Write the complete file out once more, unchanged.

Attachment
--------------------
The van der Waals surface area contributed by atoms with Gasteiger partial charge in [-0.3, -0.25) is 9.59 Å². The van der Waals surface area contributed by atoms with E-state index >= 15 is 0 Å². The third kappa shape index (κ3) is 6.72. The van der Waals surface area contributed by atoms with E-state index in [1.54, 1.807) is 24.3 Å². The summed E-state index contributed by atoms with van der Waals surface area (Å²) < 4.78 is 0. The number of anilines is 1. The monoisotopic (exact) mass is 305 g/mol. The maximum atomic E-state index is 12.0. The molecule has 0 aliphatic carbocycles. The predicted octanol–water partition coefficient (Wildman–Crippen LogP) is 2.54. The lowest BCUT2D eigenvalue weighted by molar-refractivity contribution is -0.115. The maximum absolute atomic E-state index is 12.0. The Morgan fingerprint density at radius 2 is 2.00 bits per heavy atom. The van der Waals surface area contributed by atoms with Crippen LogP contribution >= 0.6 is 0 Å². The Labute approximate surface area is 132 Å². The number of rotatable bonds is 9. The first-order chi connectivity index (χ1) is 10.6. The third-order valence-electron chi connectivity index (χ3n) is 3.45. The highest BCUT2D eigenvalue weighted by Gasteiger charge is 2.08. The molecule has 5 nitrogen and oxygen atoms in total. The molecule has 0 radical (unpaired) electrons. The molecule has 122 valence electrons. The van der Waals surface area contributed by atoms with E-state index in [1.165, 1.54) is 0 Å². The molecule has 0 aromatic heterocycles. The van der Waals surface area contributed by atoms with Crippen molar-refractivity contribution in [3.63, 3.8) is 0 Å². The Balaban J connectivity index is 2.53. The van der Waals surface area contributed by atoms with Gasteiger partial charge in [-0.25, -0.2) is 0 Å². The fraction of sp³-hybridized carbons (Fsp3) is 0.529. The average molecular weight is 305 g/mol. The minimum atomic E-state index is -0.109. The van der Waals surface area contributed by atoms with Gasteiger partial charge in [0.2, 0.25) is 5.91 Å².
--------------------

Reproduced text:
The van der Waals surface area contributed by atoms with Gasteiger partial charge in [-0.3, -0.25) is 9.59 Å². The van der Waals surface area contributed by atoms with E-state index >= 15 is 0 Å². The third kappa shape index (κ3) is 6.72. The van der Waals surface area contributed by atoms with E-state index in [1.54, 1.807) is 24.3 Å². The summed E-state index contributed by atoms with van der Waals surface area (Å²) < 4.78 is 0. The number of anilines is 1. The monoisotopic (exact) mass is 305 g/mol. The maximum atomic E-state index is 12.0. The molecule has 0 aliphatic carbocycles. The predicted octanol–water partition coefficient (Wildman–Crippen LogP) is 2.54. The lowest BCUT2D eigenvalue weighted by molar-refractivity contribution is -0.115. The maximum absolute atomic E-state index is 12.0. The Morgan fingerprint density at radius 2 is 2.00 bits per heavy atom. The van der Waals surface area contributed by atoms with Crippen LogP contribution >= 0.6 is 0 Å². The Labute approximate surface area is 132 Å². The number of rotatable bonds is 9. The first-order chi connectivity index (χ1) is 10.6. The third-order valence-electron chi connectivity index (χ3n) is 3.45. The highest BCUT2D eigenvalue weighted by Gasteiger charge is 2.08. The molecule has 5 nitrogen and oxygen atoms in total. The molecule has 0 radical (unpaired) electrons. The molecule has 122 valence electrons. The van der Waals surface area contributed by atoms with E-state index in [1.165, 1.54) is 0 Å². The molecule has 0 aromatic heterocycles. The van der Waals surface area contributed by atoms with Crippen molar-refractivity contribution in [3.63, 3.8) is 0 Å². The Balaban J connectivity index is 2.53. The van der Waals surface area contributed by atoms with Gasteiger partial charge in [-0.25, -0.2) is 0 Å². The fraction of sp³-hybridized carbons (Fsp3) is 0.529. The average molecular weight is 305 g/mol. The minimum atomic E-state index is -0.109. The van der Waals surface area contributed by atoms with Gasteiger partial charge in [0.2, 0.25) is 5.91 Å².